DIY Drones with Chris Anderson at ETech

Xeni speaks with author and Wired editor in chief Chris Anderson, and “airplane geek” Jordi Munoz, about the quest to create the ultimate sub-$100 aerial drone. One design involved the use of a Nintendo Wii controller. UAVs are often associated with military combat or police surveillance, but what “friendlier” uses might we put them to, in civilian hands? Shot at the O’Reilly Emerging Technology Conference in San Diego, California. Here’s more on their Minimum Blimp.

Update/Related: Phil Torrone at MAKE points us to an open source blimp kit created by tinkerer/artist Jed Berk. The kit is available for purchase on MAKE‘s website. Chris Anderson mentions Berk’s kit in his project post at DIY Drones, and Anderson’s project began with modding Jed’s blimp (it’s open source and made to be hacked). In the end, looks like Chris didn’t end up actually using any elements from Berk’s kit for the finished product, except for some plastic strips that hold the motors. All other components were built from scratch. The point? Open source sharing means like-minded tinkerers can riff, improvise, and inspire one another toward to new forms of innovation. Whether you’re talking blimps or software, that’s generally a very good thing.

About Xeni Jardin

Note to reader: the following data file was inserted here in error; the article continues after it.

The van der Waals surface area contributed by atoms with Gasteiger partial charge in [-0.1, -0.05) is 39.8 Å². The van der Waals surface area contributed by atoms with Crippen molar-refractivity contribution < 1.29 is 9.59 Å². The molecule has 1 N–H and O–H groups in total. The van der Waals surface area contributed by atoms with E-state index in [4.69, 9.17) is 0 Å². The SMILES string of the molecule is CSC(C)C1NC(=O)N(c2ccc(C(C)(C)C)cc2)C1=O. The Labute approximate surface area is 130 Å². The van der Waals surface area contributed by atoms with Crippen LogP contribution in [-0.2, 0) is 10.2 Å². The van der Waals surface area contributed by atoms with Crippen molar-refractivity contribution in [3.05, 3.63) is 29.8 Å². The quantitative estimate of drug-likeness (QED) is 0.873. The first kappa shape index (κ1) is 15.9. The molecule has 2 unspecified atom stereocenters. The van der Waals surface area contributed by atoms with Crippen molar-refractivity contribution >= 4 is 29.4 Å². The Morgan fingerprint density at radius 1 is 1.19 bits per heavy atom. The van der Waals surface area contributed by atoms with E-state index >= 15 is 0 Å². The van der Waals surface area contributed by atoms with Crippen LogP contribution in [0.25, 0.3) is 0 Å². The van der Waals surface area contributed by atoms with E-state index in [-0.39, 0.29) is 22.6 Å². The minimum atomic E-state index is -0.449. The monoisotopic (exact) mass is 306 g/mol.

Boing Boing editor/partner and tech culture journalist Xeni Jardin hosts and produces Boing Boing's in-flight TV channel on Virgin America airlines (#10 on the dial), and writes about living with breast cancer. Diagnosed in 2011. @xeni on Twitter. email: xeni@boingboing.net.
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10 Responses to DIY Drones with Chris Anderson at ETech

  1. jody says:

    Presently, the bleeding edge of tornado chasing involves flying UAVs close to and into tornados.

  2. David Carroll says:

    Benjamin Wright (#1)

    I agree that private AND government surveillance drones require lots of rules, but I think you may have missed Chris Anderson’s point. I think Jody (#2) gets it.

    I’m thinking a local courier company might be interested in using drones to deliver small packages avoiding traffic and insane bike couriers. ;)

    How about teaching a drone to pick fruit?

    I am sure that as soon as this technology is widely available “Drone Hackers” will come up with a thousand peaceful uses for these things. Perhaps, dare I say it? Personal jetpacks…

  3. zuzu says:

    In terms of UAVs built and operated by the general populace, here’s a concept for someone else to implement:

    Include a powerful/sensitive 802.11b/g card and antenna. High in the sky picking up open wireless access points should be quite easy. (Assuming the solar power for such a project is feasible.) Then have it take photos — wherever the wind takes it — and upload those photos to some reconfigured server such as the Internet Archive or USENET or Flickr. You don’t have to tell it where to go so much as watch where it has been, but bonus points if you include a GPS receiver to embed its coordinates into the EXIF data of the JPEGs that are sent out. Theoretically you could even have it do software/command updates every time it syncs up with the Internet.